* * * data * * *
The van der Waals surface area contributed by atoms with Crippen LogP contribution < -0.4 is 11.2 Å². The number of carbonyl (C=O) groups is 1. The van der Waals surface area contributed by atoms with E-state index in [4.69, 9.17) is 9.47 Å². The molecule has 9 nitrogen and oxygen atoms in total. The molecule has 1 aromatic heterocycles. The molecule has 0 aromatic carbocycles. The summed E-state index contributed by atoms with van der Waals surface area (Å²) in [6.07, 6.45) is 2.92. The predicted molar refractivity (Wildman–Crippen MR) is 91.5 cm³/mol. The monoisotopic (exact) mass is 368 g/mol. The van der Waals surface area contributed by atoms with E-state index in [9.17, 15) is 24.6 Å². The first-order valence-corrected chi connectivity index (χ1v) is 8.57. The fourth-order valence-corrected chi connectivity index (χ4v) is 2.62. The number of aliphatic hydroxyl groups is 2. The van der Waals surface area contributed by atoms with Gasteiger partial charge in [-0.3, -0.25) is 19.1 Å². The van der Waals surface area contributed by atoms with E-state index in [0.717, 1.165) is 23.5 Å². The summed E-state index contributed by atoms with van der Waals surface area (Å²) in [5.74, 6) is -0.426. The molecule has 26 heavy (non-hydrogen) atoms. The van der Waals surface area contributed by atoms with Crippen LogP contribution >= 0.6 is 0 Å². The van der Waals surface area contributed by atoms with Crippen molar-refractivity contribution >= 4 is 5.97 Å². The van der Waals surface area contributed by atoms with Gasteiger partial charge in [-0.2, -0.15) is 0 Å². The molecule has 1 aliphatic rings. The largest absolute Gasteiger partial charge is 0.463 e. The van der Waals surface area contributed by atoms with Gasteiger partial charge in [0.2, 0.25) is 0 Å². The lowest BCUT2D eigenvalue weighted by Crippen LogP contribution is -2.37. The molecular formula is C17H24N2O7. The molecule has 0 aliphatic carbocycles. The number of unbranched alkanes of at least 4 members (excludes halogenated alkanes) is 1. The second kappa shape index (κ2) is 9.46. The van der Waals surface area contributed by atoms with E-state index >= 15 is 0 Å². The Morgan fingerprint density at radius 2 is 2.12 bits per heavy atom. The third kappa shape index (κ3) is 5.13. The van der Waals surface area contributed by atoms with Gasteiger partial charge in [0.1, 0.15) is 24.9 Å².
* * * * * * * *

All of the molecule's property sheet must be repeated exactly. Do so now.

The van der Waals surface area contributed by atoms with Crippen LogP contribution < -0.4 is 11.2 Å². The number of carbonyl (C=O) groups is 1. The van der Waals surface area contributed by atoms with E-state index in [4.69, 9.17) is 9.47 Å². The molecule has 9 nitrogen and oxygen atoms in total. The molecule has 1 aromatic heterocycles. The molecule has 0 aromatic carbocycles. The summed E-state index contributed by atoms with van der Waals surface area (Å²) in [6.07, 6.45) is 2.92. The predicted molar refractivity (Wildman–Crippen MR) is 91.5 cm³/mol. The monoisotopic (exact) mass is 368 g/mol. The van der Waals surface area contributed by atoms with E-state index in [9.17, 15) is 24.6 Å². The first-order valence-corrected chi connectivity index (χ1v) is 8.57. The fourth-order valence-corrected chi connectivity index (χ4v) is 2.62. The number of aliphatic hydroxyl groups is 2. The van der Waals surface area contributed by atoms with Gasteiger partial charge in [-0.3, -0.25) is 19.1 Å². The van der Waals surface area contributed by atoms with E-state index in [0.717, 1.165) is 23.5 Å². The summed E-state index contributed by atoms with van der Waals surface area (Å²) in [5.74, 6) is -0.426. The molecule has 26 heavy (non-hydrogen) atoms. The van der Waals surface area contributed by atoms with Crippen LogP contribution >= 0.6 is 0 Å². The van der Waals surface area contributed by atoms with Crippen molar-refractivity contribution >= 4 is 5.97 Å². The van der Waals surface area contributed by atoms with Gasteiger partial charge in [-0.2, -0.15) is 0 Å². The molecule has 1 aliphatic rings. The largest absolute Gasteiger partial charge is 0.463 e. The van der Waals surface area contributed by atoms with Gasteiger partial charge in [0.2, 0.25) is 0 Å². The lowest BCUT2D eigenvalue weighted by Crippen LogP contribution is -2.37. The molecular formula is C17H24N2O7. The molecule has 0 aliphatic carbocycles. The number of unbranched alkanes of at least 4 members (excludes halogenated alkanes) is 1. The second kappa shape index (κ2) is 9.46. The van der Waals surface area contributed by atoms with E-state index >= 15 is 0 Å². The Morgan fingerprint density at radius 2 is 2.12 bits per heavy atom. The third kappa shape index (κ3) is 5.13. The van der Waals surface area contributed by atoms with Gasteiger partial charge in [0.1, 0.15) is 24.9 Å².